External Contracts & Interfaces in Ethereum


#1

Welcome to the thread about External Contracts & Interfaces in Ethereum. Here you can discuss everything about this chapter.


External Contracts & Interfaces assignment
#2

Hi Filip,

The way the BankContract.deposit() is called within transferDog() is a little confusing for me.

BankContract.deposit.value(msg.value)();

can you break down each step involved above? given the definition of “deposit()” iin BankContract does not take in any argument in the first place.

Thanks!


#3

Yes, absolutely. I understand that it can look complex. I think it’s critical to understand that the parenthesis, when placed after a function name, executes the function. Just putting the function name without the parenthesis doesn’t execute the function.

A normal function call to the deposit function in the BankContract would look like this

BankContract.deposit()

The deposit function doesn’t take any arguments. So we don’t input any value in between the parenthesis. However, the deposit function is a payable function, which means we can and should send it ether. We do that by calling the value function on the deposit function. After we have added the value we call the function by putting the parenthesis in the end. The value that we want to send is the value that was sent to transferDog, which is stored in msg.value.

BankContract.deposit.value(msg.value)()

Let me know if you understand my explanation or if something is still unclear.


#4

Filip, thanks a lot for the clarification.

I see similarity between your code and the code in this link https://medium.com/daox/three-methods-to-transfer-funds-in-ethereum-by-means-of-solidity-5719944ed6e9 . Over there, an unnamed function “function () payable { balance += msg.value;}” , is deployed this way: " _receiver.call.value(msg.value).gas(20317)();"

So, is it fair to say that the way to read “receiver.call.value(msg.value).gas(20317)()” is “receiver.call{.value(msg.value).gas(20317)}()”, where inside { } are two bindings of the unnamed “call” function (binding on two internal properties for a payable function: value binding, and gas binding)?

A separate question: forget about BankContract (therefore no deposit function which can accrue payments that invoked transferDog() over time), can “transferDog() payable costs(100)” function on its own have a way to keep track of payment history or the accrued total?


#5

To your first question, yes, that could be a fair way to look at it.

If you didn’t have any call to the bankContract, you could just keep the money in the Kennel contract. As long as the function is payable, that money will accrue in that contract. If you have multiple payable functions in one contract and you want to keep track of which function collected most money. You could simply have a couple of state variables that keep count. But otherwise the contract will hold all of the balance.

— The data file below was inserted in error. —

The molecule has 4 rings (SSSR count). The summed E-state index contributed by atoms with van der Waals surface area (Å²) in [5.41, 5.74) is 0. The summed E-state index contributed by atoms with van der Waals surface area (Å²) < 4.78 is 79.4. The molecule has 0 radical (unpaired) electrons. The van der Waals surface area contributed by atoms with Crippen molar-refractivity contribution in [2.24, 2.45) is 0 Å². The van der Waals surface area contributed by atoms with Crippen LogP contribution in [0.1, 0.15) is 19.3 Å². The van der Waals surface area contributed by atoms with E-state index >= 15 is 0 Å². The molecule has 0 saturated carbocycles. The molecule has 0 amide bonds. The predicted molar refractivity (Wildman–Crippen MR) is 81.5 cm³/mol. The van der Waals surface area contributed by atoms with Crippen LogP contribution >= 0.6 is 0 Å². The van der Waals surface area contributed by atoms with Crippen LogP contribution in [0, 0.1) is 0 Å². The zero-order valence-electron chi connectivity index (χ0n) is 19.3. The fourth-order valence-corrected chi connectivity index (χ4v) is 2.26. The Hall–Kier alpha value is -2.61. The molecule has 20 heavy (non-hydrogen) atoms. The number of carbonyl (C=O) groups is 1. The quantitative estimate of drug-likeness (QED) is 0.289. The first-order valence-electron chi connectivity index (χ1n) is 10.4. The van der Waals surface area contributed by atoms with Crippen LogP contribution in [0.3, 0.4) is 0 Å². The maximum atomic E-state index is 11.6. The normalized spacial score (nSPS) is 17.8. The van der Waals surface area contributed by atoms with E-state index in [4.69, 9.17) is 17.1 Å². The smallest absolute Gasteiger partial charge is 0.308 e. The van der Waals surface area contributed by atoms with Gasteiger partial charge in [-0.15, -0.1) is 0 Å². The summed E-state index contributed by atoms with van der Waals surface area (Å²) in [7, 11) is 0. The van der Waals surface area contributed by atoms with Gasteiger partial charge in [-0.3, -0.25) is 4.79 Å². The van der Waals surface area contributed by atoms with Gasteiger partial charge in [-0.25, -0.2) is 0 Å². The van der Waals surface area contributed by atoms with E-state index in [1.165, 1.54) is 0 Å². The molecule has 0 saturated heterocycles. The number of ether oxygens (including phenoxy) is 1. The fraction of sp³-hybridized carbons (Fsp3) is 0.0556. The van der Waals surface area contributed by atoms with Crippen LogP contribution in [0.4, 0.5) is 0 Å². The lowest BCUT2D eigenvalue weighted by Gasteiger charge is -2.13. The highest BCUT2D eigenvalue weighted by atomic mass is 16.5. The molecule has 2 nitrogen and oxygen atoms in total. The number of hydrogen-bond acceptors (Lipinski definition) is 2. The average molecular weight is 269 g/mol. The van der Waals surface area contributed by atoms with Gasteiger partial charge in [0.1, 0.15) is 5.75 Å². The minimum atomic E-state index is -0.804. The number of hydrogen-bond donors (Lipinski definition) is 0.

#6

Thanks Filip. Will test it out too.


#7

I need to re-watch this lecture couple of times too
I know it should be logical and relatively easy,
IF you GET it!
working with more files and contacts are realllllllly mind-bending!

greetZz.. Fabrice


#8

this is awesome. now we can execute functions in contract (service) and the money goes to an external contract. you just need function headers of that contract to make an interface

GreetZz.


#9

Hi Filip,

Great video explanation. I enjoyed learning about it.
In this example, the Kennel contract calls a public function that exists in the Ethereum blockchain as an address.
Question 1: Is it possible to call a function from a GitHub address or from somewhere else outside the blockchain? If yes…how do you call an external function if it doesn’t have an address?
Question 2: Do contracts need to pay gas to use public functions that are already deployed in Ethereum?

Super thanks!

Cheers,

Juliana

PS: thanks for the tip of the += in the code :wink:


#10

Thank you! Those are good questions.

  1. You can’t call a function with only a github address. The contract needs to be deployed on the blockchain and you need the contracts ethereum address. You also need to now what the function looks like, what parameters it takes and what it returns. This can be found in the contracts ABI file, which often times the auther publish if he/she wants people to interact with the contract.

  2. Gas is always payed by the original sender. So if an account calls a contract function which in turn calls another external contract. The original account will pay the gas costs of both calls.

I hope I answered your questions. Good luck!


#11

Hi Filip.

So, I followed your exact steps and I managed to transfer the dog to another address successfully, however the wei is not deposited into the bank, as upon clicking ‘getBankBalance’ it’s showing ‘0’ … i’m not sure where the wei is being sent to :slight_smile: please help


#12

Can you share your code?


#13

Hey. Yes, sure I can:

so this is the kennel:

pragma solidity ^0.4.25;

import ‘./DogContract.sol’;

contract BankInterface {
function getBalance () view returns (uint);
function deposit () payable;
}

contract Kennel is DogContract {

modifier costs(uint value){
    require(msg.value >= value);
        _;
}